Photo of Patrick Harvie Patrick Harvie Green 4:16, 27 September 2007

Given that we are the only political party whose manifesto commitment on Edinburgh transport projects is being put into practice, I had expected to come to the chamber this afternoon and indulge in a wee bit of self-satisfied gloating. We pledged to build the trams; to scrap EARL; to build a station on the Fife line that connected to Edinburgh airport; and to spend the savings on other public transport improvements. However, I am a little surprised to hear from the Liberal Democrats and, in particular, from Labour so much silliness and so many attacks on the Greens for supporting the most sustainable solution that we have. The idea that EARL is sustainable is absurd.

Just over a year ago, in the preliminary stage debate on EARL, we argued that creating a station at Gogar, reducing delays on other journeys and integrating, not competing, with the tram scheme and other means of transport to the airport would be preferable to the expensive vanity project that is EARL.

Indeed, "vanity project" is precisely the phrase that should be used. Iain Gray certainly let that one out of the bag when, with puffed-up sincerity, he described EARL as a Rolls-Royce solution. I have to say that I was recently accused of macho breast-beating in the chamber, but Holyrood's own Jeremy Clarkson really outdid me with the number of references to cars in his speech and his apparent argument that Government should display some kind of faux-virility over the amount that we spend on this project.

Photo of Iain Gray Iain Gray Labour

The argument at the heart of this matter is the exact opposite of the argument that Patrick Harvie makes. EARL is the better scheme, precisely because the modal shift is greater: more people will use the train than will use their cars. The scheme that Mr Harvie supports will not get people out of their cars, no matter how much he might wish it. He is the one who is promoting car usership.

Photo of Patrick Harvie Patrick Harvie Green

The member has made—perhaps even overlaboured—his point. There is always a question of how much of a modal shift we can achieve when all political parties are willing to accept and build capacity for ever greater road traffic levels.

Photo of Patrick Harvie Patrick Harvie Green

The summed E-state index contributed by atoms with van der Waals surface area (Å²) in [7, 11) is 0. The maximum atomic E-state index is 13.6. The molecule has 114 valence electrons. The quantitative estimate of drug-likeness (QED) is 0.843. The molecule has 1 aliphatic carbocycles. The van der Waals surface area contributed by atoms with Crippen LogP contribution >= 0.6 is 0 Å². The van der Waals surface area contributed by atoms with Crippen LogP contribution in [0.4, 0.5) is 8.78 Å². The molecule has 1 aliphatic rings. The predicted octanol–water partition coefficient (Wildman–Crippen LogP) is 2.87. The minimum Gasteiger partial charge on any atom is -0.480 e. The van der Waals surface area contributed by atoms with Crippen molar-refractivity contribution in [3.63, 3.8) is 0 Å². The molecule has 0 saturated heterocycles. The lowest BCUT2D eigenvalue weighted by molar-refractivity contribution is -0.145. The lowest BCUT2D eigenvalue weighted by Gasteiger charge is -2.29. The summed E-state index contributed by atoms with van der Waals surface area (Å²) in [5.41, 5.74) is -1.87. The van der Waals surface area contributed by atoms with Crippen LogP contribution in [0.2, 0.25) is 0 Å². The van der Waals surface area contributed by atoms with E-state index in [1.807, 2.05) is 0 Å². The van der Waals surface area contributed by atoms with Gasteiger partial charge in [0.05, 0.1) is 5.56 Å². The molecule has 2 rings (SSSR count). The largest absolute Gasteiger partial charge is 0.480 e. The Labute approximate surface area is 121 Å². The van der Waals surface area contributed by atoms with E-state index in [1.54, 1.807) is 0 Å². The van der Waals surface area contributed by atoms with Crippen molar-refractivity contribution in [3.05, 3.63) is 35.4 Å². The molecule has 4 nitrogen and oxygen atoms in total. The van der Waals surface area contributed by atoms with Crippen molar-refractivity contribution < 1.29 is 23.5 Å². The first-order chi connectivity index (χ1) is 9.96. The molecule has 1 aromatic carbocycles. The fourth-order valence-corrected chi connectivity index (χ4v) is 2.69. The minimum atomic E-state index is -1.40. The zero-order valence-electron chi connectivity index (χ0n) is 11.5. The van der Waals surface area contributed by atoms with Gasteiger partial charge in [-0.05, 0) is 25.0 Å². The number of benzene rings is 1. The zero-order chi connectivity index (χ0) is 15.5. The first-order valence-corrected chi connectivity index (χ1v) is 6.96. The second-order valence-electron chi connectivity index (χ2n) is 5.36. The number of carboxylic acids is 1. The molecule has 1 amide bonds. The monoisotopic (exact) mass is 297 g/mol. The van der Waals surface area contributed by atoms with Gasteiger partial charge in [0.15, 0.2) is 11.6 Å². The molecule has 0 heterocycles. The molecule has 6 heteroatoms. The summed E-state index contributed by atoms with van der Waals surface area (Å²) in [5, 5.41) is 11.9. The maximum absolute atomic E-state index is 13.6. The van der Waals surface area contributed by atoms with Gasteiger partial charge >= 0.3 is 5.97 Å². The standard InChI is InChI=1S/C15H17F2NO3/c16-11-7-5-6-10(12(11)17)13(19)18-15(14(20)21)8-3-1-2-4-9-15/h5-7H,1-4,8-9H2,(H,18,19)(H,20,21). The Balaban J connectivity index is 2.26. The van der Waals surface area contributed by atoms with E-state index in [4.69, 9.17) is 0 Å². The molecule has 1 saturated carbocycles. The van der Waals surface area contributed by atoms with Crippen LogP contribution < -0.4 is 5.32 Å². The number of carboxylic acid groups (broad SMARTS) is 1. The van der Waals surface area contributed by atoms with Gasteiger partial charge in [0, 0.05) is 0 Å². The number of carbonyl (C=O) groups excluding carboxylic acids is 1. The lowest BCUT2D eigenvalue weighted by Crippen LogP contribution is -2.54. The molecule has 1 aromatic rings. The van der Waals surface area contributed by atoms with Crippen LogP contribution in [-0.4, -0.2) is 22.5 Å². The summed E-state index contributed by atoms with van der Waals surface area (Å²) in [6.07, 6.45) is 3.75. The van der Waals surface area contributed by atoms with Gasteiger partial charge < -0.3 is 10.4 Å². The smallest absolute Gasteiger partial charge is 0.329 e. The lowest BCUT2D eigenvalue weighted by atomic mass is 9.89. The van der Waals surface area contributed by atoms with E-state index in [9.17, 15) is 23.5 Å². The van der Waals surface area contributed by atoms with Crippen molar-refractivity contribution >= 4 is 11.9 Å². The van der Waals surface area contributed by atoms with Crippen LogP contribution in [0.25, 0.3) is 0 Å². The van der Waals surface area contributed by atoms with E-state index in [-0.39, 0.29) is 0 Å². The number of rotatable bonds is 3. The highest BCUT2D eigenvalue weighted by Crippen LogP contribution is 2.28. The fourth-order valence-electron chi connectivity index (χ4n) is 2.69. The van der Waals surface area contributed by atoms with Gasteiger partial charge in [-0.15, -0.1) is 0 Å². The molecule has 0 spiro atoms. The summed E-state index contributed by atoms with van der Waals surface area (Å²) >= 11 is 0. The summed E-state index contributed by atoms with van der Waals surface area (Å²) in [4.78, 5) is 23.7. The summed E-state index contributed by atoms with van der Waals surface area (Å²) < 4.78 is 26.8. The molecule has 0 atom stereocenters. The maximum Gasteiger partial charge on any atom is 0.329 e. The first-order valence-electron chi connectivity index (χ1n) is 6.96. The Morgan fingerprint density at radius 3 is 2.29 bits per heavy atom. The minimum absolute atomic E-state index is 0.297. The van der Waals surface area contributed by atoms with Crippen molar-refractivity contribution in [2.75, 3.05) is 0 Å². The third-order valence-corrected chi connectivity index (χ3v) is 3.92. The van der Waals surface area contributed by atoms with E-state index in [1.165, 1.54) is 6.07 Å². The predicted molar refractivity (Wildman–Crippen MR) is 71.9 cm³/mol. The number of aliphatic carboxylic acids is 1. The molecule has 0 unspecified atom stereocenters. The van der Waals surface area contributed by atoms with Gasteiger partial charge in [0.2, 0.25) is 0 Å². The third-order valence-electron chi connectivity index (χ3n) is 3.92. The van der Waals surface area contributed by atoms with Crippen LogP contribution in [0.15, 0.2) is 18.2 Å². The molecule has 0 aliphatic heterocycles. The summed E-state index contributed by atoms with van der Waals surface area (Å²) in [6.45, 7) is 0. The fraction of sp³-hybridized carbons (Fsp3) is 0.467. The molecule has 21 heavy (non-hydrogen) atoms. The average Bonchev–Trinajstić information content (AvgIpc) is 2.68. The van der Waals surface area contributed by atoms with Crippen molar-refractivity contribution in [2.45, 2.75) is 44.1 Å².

I am voting for this alternative, not for the road projects. We need to remember that.

We have heard a lot of silliness from Iain Gray and, indeed, from other members. For example, I might be willing to take George Foulkes's criticisms on climate change issues seriously had he not found it necessary to fly to a party conference that was being held only at the other end of this little island. As for Helen Eadie's very odd comment that this proposal will be opposed by any environmental person in the United Kingdom, it is perfectly fine to make shallow political points about the Green Party—indeed, I am quite used to it—but I ask her not to misrepresent the views of Scotland's environmental organisations and sustainable transport non-governmental organisations, which do not support the EARL project.

Photo of Patrick Harvie Patrick Harvie Green

No, I do not have time to give way. Neither did Helen Eadie.

The proposed project will provide public transport connections to the airport. As Stewart Stevenson said, with oil potentially reaching the figure of $200 a barrel, all political parties will have to stop mouthing platitudes about climate change and recognise that aviation expansion must stop. We must fly less, not more. That, in addition to the modal shift, is essential, and I believe that the proposed project will help to achieve both.

Photo of Mary Mulligan Mary Mulligan Labour 4:20, 27 September 2007

I am happy to take part in the debate but, like many members, I am disappointed that the new Scottish Government does not have the courage to pursue the EARL project. To me, as to others, that decision reflects a choice by ministers to accept second best.

I took part in the previous debate on EARL, prior to the summer recess, mainly because I was concerned that the debate was focusing on the effect on Edinburgh and not the wider benefits. In particular, the proposed 2,000 new houses in Winchburgh in my constituency would benefit from a new railway station. However, that would be possible only with the additional line that EARL would provide, as the Edinburgh to Glasgow line is already busy.

I therefore ask the minister to enlarge on his proposal for the Dalmeny spur. Does that mean that it will be possible to open a new station at Winchburgh? How will that sit alongside the supporting road network for a new Forth crossing? I hope that the minister has not forgotten that the road network will have to provide roads to support a new crossing in that area.

The minister's answer to Sarah Boyack's question regarding land and property acquisition in relation to the new proposal has, I am sure, stirred up many doubts and concerns for people who live along the lines. Margaret Smith and I will have many worried constituents tonight.